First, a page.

The opinion of the court was delivered by: DAWSON
This is a motion by petitioner for a temporary injunction to restrain execution of a deportation order. Respondent has cross-moved under Rule 56 of the Rules of Civil Procedure, 28 U.S.C.A., for summary judgment dismissing the complaint.
Petitioner, a native of Italy, admittedly entered the United States illegally on May 8, 1950, by walking across the Texas border without inspection and without a proper visa. Petitioner was apprehended in July 1956 and deportation proceedings were instituted on the grounds that (1) he had illegally entered without an immigration visa (8 U.S.C.A. § 1251(a)(1)); (2) he had entered without inspection (8 U.S.C.A. 1251(a)(2)), and (3) he had failed to furnish the immigration authorities with information as to his address, and that this failure was willful and not reasonably excusable (8 U.S.C.A. § 1251(a)(5)).
Deportation proceedings were held in August 1956 at which petitioner was represented by counsel and at which an interpreter was used. During these proceedings petitioner admitted that he was illegally in the United States and subject to deportation. He applied, however, for suspension of deportation pursuant to 8 U.S.C.A. § 1254(a) and for permission for voluntary departure under 8 U.S.C.A. § 1254(e).
On October 31, 1956 the Special Inquiry Officer found that petitioner was deportable on all three grounds. He also concluded that since petitioner was ineligible for suspension of deportation under 8 U.S.C.A. § 1254(a) he could not be granted permission for voluntary departure under 8 U.S.C.A. § 1254(e). The Board of Immigration Appeals dismissed the appeal taken by the petitioner from this finding.
Petitioner in this proceeding concedes deportability on the first two grounds, i.e., entry without a visa and entry without inspection, but he contests his deportability on the third ground, i.e., that he had failed to advise the Immigration authorities of his address. He contends that such failure was not willful but excusable since it resulted from the ignorance of the petitioner of this requirement. It seems to be the contention of petitioner that if it were not for the adverse finding on this issue he would have been eligible for voluntary departure. The Board of Immigration Appeals in affirming the deportation order indicated that petitioner was not eligible for suspension of deportation because of the fact that he was subject to deportation on the three grounds.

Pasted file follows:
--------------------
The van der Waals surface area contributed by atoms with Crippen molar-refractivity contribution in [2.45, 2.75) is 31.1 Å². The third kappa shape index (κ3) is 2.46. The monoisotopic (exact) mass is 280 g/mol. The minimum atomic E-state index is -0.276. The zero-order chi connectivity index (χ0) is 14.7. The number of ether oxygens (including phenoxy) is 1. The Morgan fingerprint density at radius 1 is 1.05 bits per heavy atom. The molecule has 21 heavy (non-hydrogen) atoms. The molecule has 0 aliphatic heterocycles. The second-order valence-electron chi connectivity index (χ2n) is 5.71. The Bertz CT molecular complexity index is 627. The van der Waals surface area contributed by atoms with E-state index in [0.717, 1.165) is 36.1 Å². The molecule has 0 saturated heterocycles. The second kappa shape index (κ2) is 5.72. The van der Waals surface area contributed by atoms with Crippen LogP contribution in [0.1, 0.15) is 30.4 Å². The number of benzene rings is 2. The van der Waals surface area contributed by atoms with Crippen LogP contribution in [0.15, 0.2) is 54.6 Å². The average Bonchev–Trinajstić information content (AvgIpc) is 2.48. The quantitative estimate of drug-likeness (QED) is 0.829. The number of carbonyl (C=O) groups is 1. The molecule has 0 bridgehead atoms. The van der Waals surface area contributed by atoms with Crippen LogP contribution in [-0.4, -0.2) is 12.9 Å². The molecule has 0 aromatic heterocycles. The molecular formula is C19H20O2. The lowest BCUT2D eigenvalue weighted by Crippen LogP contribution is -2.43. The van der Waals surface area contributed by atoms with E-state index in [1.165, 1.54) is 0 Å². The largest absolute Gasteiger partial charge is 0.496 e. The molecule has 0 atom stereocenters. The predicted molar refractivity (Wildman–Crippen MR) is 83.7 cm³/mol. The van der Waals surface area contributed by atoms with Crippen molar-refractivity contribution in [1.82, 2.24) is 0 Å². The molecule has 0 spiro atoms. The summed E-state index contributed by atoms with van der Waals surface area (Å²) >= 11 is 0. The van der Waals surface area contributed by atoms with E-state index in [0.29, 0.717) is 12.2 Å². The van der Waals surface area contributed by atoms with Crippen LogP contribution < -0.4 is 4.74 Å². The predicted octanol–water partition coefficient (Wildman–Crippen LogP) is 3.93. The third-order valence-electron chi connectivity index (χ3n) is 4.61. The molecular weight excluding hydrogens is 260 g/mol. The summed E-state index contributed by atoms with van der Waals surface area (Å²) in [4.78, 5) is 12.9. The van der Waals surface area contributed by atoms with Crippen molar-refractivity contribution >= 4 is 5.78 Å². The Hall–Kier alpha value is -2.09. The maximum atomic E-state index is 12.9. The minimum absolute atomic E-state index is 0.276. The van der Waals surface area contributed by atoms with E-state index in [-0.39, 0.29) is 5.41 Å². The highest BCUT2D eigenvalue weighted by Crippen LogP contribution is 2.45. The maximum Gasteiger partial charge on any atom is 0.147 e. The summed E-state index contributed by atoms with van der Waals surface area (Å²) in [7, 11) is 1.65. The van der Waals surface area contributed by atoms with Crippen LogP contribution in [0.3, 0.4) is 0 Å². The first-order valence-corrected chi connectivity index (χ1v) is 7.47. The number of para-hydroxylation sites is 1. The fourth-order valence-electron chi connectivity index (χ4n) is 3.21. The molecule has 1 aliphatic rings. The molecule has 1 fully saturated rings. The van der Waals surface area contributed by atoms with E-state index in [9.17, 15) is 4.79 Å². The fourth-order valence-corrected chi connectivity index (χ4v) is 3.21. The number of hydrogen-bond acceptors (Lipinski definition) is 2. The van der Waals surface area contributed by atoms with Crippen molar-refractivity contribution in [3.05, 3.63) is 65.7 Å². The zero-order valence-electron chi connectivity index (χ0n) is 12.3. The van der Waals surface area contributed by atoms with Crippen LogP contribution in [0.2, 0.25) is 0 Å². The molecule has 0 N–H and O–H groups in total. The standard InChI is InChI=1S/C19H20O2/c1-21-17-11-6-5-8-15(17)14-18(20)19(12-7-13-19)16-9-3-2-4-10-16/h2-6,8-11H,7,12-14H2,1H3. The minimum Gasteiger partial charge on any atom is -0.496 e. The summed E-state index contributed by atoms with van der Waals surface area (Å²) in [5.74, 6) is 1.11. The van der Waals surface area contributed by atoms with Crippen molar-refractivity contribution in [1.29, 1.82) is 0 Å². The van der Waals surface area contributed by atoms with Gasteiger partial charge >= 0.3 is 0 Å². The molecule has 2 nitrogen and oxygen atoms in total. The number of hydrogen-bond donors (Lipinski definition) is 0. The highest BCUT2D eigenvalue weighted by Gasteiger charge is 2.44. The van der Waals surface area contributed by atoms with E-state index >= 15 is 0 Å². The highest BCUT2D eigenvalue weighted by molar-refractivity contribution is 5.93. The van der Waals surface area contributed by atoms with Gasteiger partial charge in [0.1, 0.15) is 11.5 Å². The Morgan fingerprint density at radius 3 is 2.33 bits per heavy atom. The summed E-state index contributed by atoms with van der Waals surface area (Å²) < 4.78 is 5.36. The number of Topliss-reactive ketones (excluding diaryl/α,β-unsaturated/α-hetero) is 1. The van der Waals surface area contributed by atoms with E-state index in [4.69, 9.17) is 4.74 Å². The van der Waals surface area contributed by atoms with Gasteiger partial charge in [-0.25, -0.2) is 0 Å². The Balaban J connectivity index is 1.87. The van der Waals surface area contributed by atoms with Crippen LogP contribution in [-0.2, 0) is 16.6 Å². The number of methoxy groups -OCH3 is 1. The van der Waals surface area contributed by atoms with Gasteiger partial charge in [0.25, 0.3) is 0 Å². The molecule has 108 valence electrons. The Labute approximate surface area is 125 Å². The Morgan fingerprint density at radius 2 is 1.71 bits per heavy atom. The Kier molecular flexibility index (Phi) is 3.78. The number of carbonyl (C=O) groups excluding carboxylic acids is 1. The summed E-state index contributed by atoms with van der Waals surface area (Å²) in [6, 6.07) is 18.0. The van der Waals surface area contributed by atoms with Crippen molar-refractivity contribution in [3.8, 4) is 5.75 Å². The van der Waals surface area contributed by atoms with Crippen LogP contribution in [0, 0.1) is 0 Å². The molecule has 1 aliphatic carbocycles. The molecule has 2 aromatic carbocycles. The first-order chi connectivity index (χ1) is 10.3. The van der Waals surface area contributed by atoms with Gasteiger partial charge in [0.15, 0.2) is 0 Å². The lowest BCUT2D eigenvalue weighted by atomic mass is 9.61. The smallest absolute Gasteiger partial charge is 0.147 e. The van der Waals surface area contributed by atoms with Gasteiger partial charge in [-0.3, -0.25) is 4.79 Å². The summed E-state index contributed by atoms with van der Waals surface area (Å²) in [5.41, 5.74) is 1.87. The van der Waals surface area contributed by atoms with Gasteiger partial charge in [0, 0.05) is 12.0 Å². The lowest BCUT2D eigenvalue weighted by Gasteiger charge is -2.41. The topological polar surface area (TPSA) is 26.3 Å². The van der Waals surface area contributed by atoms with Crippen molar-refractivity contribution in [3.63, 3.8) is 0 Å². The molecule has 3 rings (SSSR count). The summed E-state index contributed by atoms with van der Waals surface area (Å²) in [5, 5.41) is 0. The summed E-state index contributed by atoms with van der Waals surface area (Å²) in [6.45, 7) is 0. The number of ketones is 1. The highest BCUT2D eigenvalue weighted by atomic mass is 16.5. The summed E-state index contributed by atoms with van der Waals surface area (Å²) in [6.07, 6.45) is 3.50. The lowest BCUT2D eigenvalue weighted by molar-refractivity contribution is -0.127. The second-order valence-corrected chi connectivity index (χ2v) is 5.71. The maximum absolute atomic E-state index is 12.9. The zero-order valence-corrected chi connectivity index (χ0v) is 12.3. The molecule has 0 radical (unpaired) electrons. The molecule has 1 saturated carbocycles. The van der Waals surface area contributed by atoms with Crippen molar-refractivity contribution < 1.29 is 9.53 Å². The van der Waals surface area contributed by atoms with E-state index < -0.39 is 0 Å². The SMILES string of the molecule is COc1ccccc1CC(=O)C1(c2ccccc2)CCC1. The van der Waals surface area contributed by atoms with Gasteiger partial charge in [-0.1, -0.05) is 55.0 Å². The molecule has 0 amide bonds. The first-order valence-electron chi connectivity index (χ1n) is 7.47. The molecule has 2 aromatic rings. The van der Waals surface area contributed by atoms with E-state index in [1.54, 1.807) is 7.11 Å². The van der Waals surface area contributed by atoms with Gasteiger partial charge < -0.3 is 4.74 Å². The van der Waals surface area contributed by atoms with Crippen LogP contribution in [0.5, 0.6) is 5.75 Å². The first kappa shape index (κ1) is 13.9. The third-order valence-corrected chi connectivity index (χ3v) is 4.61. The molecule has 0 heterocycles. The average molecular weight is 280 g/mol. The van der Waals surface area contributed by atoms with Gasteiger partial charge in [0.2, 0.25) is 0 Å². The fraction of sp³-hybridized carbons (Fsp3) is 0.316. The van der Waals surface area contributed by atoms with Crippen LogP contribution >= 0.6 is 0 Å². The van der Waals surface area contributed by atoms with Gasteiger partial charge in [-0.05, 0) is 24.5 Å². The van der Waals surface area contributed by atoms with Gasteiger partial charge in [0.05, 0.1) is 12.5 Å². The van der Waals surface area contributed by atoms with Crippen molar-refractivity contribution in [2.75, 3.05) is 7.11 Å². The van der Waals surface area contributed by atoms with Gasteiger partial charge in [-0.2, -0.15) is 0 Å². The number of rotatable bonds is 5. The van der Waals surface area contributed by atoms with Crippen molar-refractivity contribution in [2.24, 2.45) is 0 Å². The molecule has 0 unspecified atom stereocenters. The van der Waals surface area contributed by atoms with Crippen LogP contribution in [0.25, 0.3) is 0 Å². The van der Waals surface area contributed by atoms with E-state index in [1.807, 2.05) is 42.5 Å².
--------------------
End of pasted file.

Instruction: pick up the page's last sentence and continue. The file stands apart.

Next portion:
Thus the Board declined to consider the application for voluntary departure on the ground that as a matter of law petitioner was not eligible for voluntary departure if he was found properly deportable under § 1251(a)(5). This holding is correct. Petitioner disputes the finding of deportability under this section, although he admits deportability under the other sections, where a finding of deportability could still have left open the right of the alien to apply for the privilege of voluntary departure.
The Court has reviewed the record. This record, in the opinion of the Court, shows that petitioner knew about the requirement that aliens had to file a written notice of their address and changes of address, and that petitioner failed to do so because he was afraid that if he filed a statement of his address the immigration people would pick him up and deport him. His statement and argument that he thought the requirement for filing notice of address applied only to aliens legally in the country lacks conviction and bears indication of an afterthought. The alien admitted that he did not comply with the requirement of making a statement of his address and changes of address. The evidence is sufficient to show that the acts of the alien were willful and not excusable. The Special Inquiry Officer had the petitioner before him, listened to his testimony and observed his demeanor, as well as the demeanor of the other witnesses. The administrative hearing appears to have been fair, no error of law is shown to have been committed, and the evidence supports the finding of fact that petitioner's conduct was willful. Resultantly, the finding of fact by the administrative agency must stand and cannot be corrected by judicial proceedings. See Kessler v. Strecker, 1939, 307 U.S. 22, 59 S. Ct. 694, 83 L. Ed. 1082.
Since there is no issue of fact as to petitioner's deportability and as to his ineligibility for voluntary departure as a result of the grounds upon which he is deportable, the application of petitioner for an injunction to restrain deportation is denied, the stay is vacated and the application of respondent for summary judgment dismissing the complaint is granted. So ordered.
© 1992-2004 VersusLaw ...